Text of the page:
From April to July of 2018, Nicaragua saw severe political unrest. While the country still remains much-divided over the events since April, one thing that was clear to me over Christmas was that Nicaragua was “en luto” — in mourning. The government meanwhile wanting to go 'back to normal' covered the capital city, Managua, in a million Christmas lights and put up giant, light-up angels all along the main road leading down to Lake Managua.
Image: Every blossoming plant is a sign of hope in Teustepe — an area deeply affected by climate change.
While people are able to perform their daily routines, the results of the crisis are still so present in the lives of Nicaraguans and each day you will find government employees standing at the main roundabouts waving FSLN (Sandinista National Liberation Front) flags.
From April to July, (the worst period of the crisis), thousands of Nicaraguans fled to Costa Rica, leaving the Costa Rican immigration department overwhelmed and unable to cope. I have heard horrific tales of violence and human rights abuses on both sides and every time I think I have a better idea of the crisis, I find myself hearing someone else’s experience and only have more questions.
One thing that is certain though, everyone you ask will have been affected by the crisis in some way. Even if they themselves weren’t directly affected they will know of someone that had to flee the country, is in jail or was killed because of the events over those 3 months. It feels like a time when people are just starting to talk about the violence and trauma of those 3 months and come to terms with everything that happened.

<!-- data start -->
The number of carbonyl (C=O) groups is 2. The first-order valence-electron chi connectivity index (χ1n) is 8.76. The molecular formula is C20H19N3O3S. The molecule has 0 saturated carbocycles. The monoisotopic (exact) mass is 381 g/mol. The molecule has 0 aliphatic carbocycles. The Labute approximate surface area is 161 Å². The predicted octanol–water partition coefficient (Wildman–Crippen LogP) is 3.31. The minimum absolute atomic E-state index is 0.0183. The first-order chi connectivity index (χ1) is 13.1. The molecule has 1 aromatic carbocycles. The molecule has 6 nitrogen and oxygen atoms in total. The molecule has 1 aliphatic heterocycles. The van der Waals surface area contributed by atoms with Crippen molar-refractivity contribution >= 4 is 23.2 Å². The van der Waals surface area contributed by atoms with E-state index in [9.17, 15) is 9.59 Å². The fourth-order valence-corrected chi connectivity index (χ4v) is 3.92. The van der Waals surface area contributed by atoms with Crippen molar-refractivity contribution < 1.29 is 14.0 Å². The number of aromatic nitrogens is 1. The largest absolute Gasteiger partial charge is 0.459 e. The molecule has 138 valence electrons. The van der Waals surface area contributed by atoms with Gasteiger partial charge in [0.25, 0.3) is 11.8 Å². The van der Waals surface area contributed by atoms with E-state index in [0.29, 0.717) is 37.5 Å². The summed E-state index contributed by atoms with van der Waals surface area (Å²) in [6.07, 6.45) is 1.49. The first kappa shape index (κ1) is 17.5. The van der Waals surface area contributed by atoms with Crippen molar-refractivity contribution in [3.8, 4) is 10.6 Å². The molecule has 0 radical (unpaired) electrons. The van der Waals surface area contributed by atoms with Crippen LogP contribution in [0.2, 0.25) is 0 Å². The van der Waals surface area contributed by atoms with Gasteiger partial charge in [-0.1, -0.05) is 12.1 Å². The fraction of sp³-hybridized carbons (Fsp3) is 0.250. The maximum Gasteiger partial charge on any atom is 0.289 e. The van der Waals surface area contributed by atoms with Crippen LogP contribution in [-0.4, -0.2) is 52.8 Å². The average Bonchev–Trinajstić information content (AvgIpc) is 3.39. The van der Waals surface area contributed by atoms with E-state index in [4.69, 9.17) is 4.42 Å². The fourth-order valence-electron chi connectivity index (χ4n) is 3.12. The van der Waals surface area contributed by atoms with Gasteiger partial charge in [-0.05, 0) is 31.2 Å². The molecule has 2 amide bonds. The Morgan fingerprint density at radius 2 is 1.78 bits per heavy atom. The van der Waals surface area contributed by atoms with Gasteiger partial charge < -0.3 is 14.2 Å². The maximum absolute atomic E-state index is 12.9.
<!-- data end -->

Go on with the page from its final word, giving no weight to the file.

From April to July, (the worst period of the crisis), thousands of Nicaraguans fled to Costa Rica, leaving the Costa Rican immigration department overwhelmed and unable to cope.”
The problem was that for each generation the crisis meant something different. For those who still have very real memories of the civil and contra wars, this was a harrowing reminder of those past horrors. However, for young people just discovering their political voice, they felt that this was the moment to stand up for what they believe in.
Image: After months without rain, Nicaragua experiences a year's annual rainfall in 2 days, leading to rivers bursting their banks and flooding.
This was evident by a large number of students involved in the protests with the majority being from UCA (the University of Central America, a private university in Managua). These young people experienced some of the worst that the crisis brought by losing their lives or having to flee the country.
The distress experienced by people has resulted in CEPAD launching a trauma response program to train pastors and young people to be able to respond and help those trying to cope with what they’ve experienced, as well as how to address those same feelings in their own lives.
Psychologists working with CEPAD run work-shops using engaging interactive methods to discuss and process those traumatic events. I sat in on a training session for pastors, which was incredibly humbling — to see people with contradictory views, recognising that the need to heal and restore comes before any political agenda.
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Find out more about Amos’ Water For life appeal